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Mujaji, Warriors outshine all in 2003

Ndamu Sandu

THE heroic exploits of Elliot Mujaji and the senior national soccer team, the Warriors, were the revelations of the 2003 sporting year while other sporting disciplines failed to rise to the occas

ion.


Mujaji, with the 2002 Sportsperson of the Year award under his belt, defied the odds by winning two gold medals in the men’s amputees 100m and 200m final at the 8th All Africa Games in Abuja.


His unrivalled curriculum vitae includes a gold medal at the Sydney Paralympics and two gold medals at the Italian Grand Prix in 2001.

But for all his efforts, the 32-year-old Shabanie Mine athlete got a paltry $1,2 million bonus from government.


The Warriors shrugged off the ‘nearly men’ tag to book a maiden appearance at Africa’s greatest soccer showcase, the African Cup of Nations which starts in three weeks time in Tunisia.


Particularly sweet about the result was that it was achieved and driven by local coaches Sunday Marimo and his two assistants Rahman Gumbo and Brenna Msiska.


Buoyed by the historic quali-fication, the trailblazing Warriors went on to thump Malawi 4-1 on aggregate to lift the Cosafa Castle Cup in November.

Eight times referee of the year Felix Tangawarima finally called it a day after reaching the Fifa retirement age leaving behind a glittering legacy that spanned nearly two decades.


Highlanders and Black Rhinos, the country’s representatives in continental tournaments, found the going tough and bowed out in humiliating fashion.

Rhinos were clobbered 6-1 by Moroccan powerhouse Raja Casablanca in the CAF Cup while Bosso received a thorough 7-1 aggregate drubbing by Tunisian giants Esperance in the second round of the Africa Champions League.


Usuthu finally discovered the Midas Touch that had eluded them in the past two years to dislodge Highlanders as the king of local soccer.

Energy Murambadoro capped a fine season by clinching the Soccer Star of the Year award becoming the first goalkeeper to lift the trophy since the start of the premiership a decade ago.


An era was ended at Zifa head-quarters when Leo Mugabe and Vincent Pamire were shown the door during the course of the year.

Mugabe, who ruled Zifa with an iron fist, was ousted in a palace coup at the beginning of the year.


Mugabe’s deputy Pamire, long considered to be a long-time disciple and the brains behind the palace coup, was swept away in an election in November in which Rafiq Khan assumed control of the association.

Tennis Zimbabwe boss Paul Chingoka added a feather to his cap when he was elected the new president of the Confederation of African Tennis (Cat) taking over from Senegalese Mamadou Ndiaye.


However, Zimbabwe’s stay in the Davis Cup remained on a knife-edge after suffering mixed fortunes throughout the year.


After losing 1-4 to Israel in Tel Aviv in June, Zimbabwe had to summon the artistry of Kevin Ullyett and Wayne Black to sail past Italy in September.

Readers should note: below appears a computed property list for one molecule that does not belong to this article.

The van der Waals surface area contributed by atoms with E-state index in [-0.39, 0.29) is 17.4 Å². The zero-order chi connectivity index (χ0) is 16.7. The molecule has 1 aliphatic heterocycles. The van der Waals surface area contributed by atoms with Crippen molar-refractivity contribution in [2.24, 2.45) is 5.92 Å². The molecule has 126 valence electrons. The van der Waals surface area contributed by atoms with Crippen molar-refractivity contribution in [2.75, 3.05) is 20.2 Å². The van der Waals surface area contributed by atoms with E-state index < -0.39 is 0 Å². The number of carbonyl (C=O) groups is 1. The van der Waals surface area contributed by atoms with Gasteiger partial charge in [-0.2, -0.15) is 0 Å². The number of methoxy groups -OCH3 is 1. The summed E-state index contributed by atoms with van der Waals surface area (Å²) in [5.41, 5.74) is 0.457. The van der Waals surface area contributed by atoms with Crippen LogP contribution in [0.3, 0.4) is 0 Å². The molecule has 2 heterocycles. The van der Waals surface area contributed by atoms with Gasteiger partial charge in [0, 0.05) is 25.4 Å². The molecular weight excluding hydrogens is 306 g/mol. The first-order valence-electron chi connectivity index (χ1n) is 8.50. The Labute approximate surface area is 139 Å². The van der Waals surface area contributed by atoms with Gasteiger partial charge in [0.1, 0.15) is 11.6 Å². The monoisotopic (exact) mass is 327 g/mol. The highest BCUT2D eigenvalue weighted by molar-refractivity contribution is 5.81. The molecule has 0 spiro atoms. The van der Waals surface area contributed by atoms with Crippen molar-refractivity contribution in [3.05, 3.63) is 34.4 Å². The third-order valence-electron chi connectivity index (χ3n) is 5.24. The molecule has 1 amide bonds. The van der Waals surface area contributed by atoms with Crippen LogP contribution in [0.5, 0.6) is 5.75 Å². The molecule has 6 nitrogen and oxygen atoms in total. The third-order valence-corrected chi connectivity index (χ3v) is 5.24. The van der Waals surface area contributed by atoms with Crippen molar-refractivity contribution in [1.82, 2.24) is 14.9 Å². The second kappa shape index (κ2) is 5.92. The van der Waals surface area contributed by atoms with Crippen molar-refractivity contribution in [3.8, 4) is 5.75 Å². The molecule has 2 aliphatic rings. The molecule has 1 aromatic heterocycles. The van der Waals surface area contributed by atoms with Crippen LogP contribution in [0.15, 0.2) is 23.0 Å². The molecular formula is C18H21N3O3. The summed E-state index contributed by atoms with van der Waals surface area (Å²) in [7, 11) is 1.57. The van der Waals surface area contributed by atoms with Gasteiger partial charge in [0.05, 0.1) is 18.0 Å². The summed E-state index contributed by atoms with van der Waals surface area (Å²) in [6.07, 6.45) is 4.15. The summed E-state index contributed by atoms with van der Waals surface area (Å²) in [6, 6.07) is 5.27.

That victory ensured that Zimbabwe remains in Group One.

Discontent was to dog rugby for the better part of the year.

The cancellation of the first round tie against Madagascar in the rugby Africa Cup in July was a sad chapter in the history of the sport.


Zimbabwe Rugby Union (ZRU) said they had postponed the match because players had refused to play at the designated venue.

Players on the other hand said they had not refused to play the match but instead raised concerns about the condition of the pitch.


Rugby pundits were all out against the ZRU’s premature decision saying the cancellation of the match was part of the myriad of problems afflicting the union.


Cracks within the ZRU rank and file surfaced when then Sables coach Godwin Murambiwa resigned in June citing irreconcilable differences with the union.


Alex Nicholls who took over the reins barely lasted a fortnight, a sign that the mess in the union had reached a nadir.


It remains to be seen whether the Bryn Williams-led executive would bring the sport to an even better keel.


And in a major development in boxing, four boxers – Misheck Kondwane, Farai Musiiwa, Godfrey Musiiwa and Hastings Rasani relocated to Birmingham in preparations for international tournaments.


In hockey, Hockey Association of Zimbabwe (HAZ) failed to raise enough money to upgrade the hockey stadia, Magamba in Harare and Khumalo in Bulawayo, which are no longer fit for international matches.


In the run-up to the 8th All Africa Games in Abuja, Zimbabwe did not play a single international hockey friendly match and this had a bearing on the dismal performance by the team.


The men’s team lost 0-10 to Egypt in the opening match before losing 0-5 to Nigeria.


The Cricket World Cup was finally co-hosted by Zimbabwe, South Africa and Kenya at the beginning of 2003 but with its fair share of controversy. Zimbabwean cricketers Henry Olonga and Andy Flower wore black armbands during the opening match “mourning the death of democracy” while England refused to play their tie against Zimbabwe in Harare.


But the tournament is also remembered for the demolition of Zimbabwe by Kenya in Bloem-fontein.


Tatenda Taibu etched his name in the history books when he was appointed vice-captain of the team, becoming the first black player to hold that position in the history of the game.

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